Any with family history of MS?

My mother had MS and my father had ALS. Since my daughters birth I’ve had what started with generalized tingling and limbs falling dead asleep very easily, to generalized muscle ticks, to now having painful spasms to wear my toes and fingers move involuntarily. I have intense headaches at times, dizziness at times, and fatigue. I also have an enlarged optic nerve but no optic nerve damage. I’ve had an MRI in Jan that was negative but my symptoms have gotten worse since. My questions are what were your first symptoms? How long after a normal MRI til diagnosis? And does anyone else have it in the family?

My mother had Primary Progressive MS. She died last year at 59, after a pretty horrendous year of hospital admissions, grade 4 pressure sores and pneumonia. About 3 years ago I went to the doctor as the whole of the right side of my body became numb for a few weeks. Doctors weee baffled, I had an MRI. Never heard anything again. March this year, I developed optic neuritis overnight and literally woke up practically blind. I went for numerous blood tests with my GP, eventually managed to convince them to do an MRI. Bloods came back with low thyroid - I’d been experiencing pins and needles and strange sensations so this was great - must be the thyroid. This Tuesday I had an appointment that I didn’t know about. Had a text come through to remind me of an appointment I’d never received through the post. Figured it was to explain my MRI results and a check up so off I went. Little did I know this was with the MS neurologist - he spouted out his script about how I have relapsing-remitting ms. Couldn’t find any information for me but smiled and sent me on my merry way. Not sure to what severity the MS is in your family, but I’m still pretty shocked, angered, low and unable to motivate myself after finding this news out in a seemingly nonchalance way. Not sure if it’s a definite diagnosis, what my prognosis is, if I have to start drugs or anything. Although, the optic neuritis that kicked this all off, happened 6 months after the birth of my Daughter. I’ve read previously that pregnancy can awaken something that’s dormant with auto immune disorders, but I can’t quite remember the ins and outs of it. Anyway, I hope you get some answers soon!


that is a shocking way to find out that you have ms.

when i was given my diagnosis there was my ms nurse, who i hadn’t met, present.

the neuro explained about the DMDs and told me to discuss it with my nurse.

so you have had neither the ms nurse or the option of a DMD.

talk to your gp and ask to be re-referred.

as for the childbirth question - my aunt had a bad car accident followed by pregnancy and childbirth.

ms kicked in a couple of years later.

it was the 1960’s and there was no treatment for it.

my aunt went downhill fast and died when my cousin was 12.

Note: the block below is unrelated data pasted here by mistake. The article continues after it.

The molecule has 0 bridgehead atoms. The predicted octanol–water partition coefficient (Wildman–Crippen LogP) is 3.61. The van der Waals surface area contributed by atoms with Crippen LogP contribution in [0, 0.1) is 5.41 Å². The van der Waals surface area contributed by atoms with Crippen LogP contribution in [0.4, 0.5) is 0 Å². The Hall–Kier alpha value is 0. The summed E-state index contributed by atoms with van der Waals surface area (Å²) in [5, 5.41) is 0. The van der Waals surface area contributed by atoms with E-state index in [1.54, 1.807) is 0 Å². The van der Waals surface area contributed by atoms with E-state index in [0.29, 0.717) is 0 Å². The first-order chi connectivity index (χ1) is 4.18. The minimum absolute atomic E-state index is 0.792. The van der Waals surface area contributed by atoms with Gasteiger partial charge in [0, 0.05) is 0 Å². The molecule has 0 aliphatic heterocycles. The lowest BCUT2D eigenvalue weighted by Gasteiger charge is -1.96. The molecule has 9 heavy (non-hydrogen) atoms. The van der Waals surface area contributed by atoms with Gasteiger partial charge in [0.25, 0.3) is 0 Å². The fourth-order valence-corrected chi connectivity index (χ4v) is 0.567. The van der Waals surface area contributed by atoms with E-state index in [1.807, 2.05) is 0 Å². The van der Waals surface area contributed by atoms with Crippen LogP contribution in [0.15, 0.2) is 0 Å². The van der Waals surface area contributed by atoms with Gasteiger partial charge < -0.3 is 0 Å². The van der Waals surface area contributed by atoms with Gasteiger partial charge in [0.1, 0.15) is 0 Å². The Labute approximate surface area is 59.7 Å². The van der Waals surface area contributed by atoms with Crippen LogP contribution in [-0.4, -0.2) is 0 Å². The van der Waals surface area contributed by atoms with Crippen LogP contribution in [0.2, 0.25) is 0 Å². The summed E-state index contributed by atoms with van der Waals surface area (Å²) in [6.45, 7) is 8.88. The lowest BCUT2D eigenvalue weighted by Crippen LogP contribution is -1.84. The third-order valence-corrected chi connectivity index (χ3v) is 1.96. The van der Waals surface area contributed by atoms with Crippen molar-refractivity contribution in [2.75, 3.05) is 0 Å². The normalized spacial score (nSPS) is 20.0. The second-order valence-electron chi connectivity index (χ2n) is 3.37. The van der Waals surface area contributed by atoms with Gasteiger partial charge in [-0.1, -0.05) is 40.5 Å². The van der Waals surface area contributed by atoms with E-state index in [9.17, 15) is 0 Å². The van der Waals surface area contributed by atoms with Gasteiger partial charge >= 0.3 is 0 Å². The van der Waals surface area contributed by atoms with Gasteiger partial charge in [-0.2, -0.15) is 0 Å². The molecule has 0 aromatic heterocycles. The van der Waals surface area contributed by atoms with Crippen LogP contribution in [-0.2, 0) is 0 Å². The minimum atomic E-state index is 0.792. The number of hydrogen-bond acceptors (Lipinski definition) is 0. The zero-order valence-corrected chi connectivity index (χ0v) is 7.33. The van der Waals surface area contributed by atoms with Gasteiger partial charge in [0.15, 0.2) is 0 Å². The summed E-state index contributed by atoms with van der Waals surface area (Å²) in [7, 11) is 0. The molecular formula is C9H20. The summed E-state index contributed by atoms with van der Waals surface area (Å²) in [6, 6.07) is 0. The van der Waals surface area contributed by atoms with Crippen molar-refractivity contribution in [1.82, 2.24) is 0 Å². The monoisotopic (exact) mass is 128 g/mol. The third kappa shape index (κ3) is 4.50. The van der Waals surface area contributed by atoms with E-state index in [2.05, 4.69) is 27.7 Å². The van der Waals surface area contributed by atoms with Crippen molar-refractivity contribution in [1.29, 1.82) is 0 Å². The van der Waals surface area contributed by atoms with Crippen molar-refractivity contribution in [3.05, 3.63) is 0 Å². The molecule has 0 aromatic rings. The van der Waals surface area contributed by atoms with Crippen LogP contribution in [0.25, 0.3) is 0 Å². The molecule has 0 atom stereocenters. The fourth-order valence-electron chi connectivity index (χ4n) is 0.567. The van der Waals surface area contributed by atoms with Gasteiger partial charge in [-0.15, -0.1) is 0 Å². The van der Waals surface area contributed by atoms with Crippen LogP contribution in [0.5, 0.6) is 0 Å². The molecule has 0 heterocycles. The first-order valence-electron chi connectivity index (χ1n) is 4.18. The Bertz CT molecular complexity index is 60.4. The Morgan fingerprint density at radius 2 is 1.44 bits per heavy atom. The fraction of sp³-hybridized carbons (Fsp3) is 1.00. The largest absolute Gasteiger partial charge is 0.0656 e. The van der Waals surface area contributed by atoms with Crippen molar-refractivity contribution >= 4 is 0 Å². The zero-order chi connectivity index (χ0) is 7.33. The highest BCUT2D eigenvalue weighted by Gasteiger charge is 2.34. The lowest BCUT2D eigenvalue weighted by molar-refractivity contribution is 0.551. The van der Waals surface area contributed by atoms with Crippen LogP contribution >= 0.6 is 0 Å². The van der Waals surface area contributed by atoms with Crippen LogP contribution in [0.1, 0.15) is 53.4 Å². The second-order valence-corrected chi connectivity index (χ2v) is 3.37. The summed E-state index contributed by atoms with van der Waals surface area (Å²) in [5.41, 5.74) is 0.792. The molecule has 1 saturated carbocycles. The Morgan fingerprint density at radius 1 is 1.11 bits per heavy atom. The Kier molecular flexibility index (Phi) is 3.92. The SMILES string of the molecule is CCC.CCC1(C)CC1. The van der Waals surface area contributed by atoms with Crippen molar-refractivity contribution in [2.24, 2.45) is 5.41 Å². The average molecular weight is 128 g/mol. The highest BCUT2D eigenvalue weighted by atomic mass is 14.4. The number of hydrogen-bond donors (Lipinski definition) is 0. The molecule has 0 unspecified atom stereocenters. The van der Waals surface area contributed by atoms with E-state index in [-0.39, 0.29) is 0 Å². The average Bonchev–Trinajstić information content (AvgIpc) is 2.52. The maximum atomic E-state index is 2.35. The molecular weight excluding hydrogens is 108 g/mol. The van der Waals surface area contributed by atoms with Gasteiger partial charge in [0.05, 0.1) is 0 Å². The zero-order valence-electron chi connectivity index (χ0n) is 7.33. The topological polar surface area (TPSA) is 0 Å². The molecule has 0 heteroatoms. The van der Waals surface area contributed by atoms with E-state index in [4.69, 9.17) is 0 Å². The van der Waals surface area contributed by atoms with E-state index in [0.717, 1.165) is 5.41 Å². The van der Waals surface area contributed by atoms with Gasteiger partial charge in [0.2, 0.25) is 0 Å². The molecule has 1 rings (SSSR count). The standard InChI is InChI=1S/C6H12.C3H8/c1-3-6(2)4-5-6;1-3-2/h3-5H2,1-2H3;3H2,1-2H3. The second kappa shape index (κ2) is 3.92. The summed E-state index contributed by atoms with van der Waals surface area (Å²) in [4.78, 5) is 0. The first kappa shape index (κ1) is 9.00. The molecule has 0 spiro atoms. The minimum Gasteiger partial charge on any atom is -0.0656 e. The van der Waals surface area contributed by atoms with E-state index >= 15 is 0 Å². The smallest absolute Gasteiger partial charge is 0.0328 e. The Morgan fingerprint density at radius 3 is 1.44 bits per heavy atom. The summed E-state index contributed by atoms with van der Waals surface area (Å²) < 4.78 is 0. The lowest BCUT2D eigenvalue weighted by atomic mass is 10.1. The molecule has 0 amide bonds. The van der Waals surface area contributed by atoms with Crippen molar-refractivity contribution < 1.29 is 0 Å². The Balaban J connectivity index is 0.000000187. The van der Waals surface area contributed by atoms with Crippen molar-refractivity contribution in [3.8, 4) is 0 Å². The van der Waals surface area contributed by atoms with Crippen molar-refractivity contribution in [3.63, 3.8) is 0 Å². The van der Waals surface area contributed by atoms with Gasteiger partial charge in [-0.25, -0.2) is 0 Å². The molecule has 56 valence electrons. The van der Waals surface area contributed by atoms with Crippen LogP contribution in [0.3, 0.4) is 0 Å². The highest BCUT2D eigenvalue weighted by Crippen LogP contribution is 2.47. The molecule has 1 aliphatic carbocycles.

so insist on the DMD conversation.

it’s vitally important for you and your family.

carole x

BPope - this answers your question of family members with ms.

i have an aunt with rheumatoid arthritis, another auto-immune disease.

my sister got off lightly with psoriais!

Would you mind sharing a little about your experiences? Symptoms, how it affects you now compared to then and how long ago you were diagnosed? My only experience has been of my mum and people I have nursed in the past. I think having family members can sometimes make things worse as it’s hard to move away from the feelings that you might end up like that.

There is a slightly raised likelihood of having MS if a close family member has it. The MS Trust has a fact sheet on it:

It’s by no means usual to have a clear MRI then later be diagnosed with MS but it does still happen. BpopeRN, if you continue with your symptoms, you should perhaps try to see a neurologist again to discuss. Having had both parents with neurological conditions sounds like your own health is always somewhere in your mind. It might be worth starting to keep a diary to make sure you can report back to the neurologist any symptoms you experience, together with the length of time the symptoms last.

Amie, your diagnosis sounds absolutely horrible. And really a very unpleasant way to get some unexpected bad news.

Because your mother had PPMS, obviously this is very much in your mind, but as your diagnosis was of relapsing remitting MS, at least you should be able to get some disease modifying drugs (DMDs). Their purpose is to reduce the number and severity of relapses. And with less relapses, you would expect much less ensuing disability.

So with luck, you will shortly be given the contact details of an MS nurse and will be able to start a DMD. If you aren’t automatically connected with an MS nurse, try phoning the neurologists secretary and find out how and when your care and treatment is to follow and the contact number of the MS nurse.

My own story is very different to your own as I’ve had MS for 21 years and have been in the main unable to take DMDs. So I’m more disabled than would be expected were I diagnosed today.

Best of luck to you both.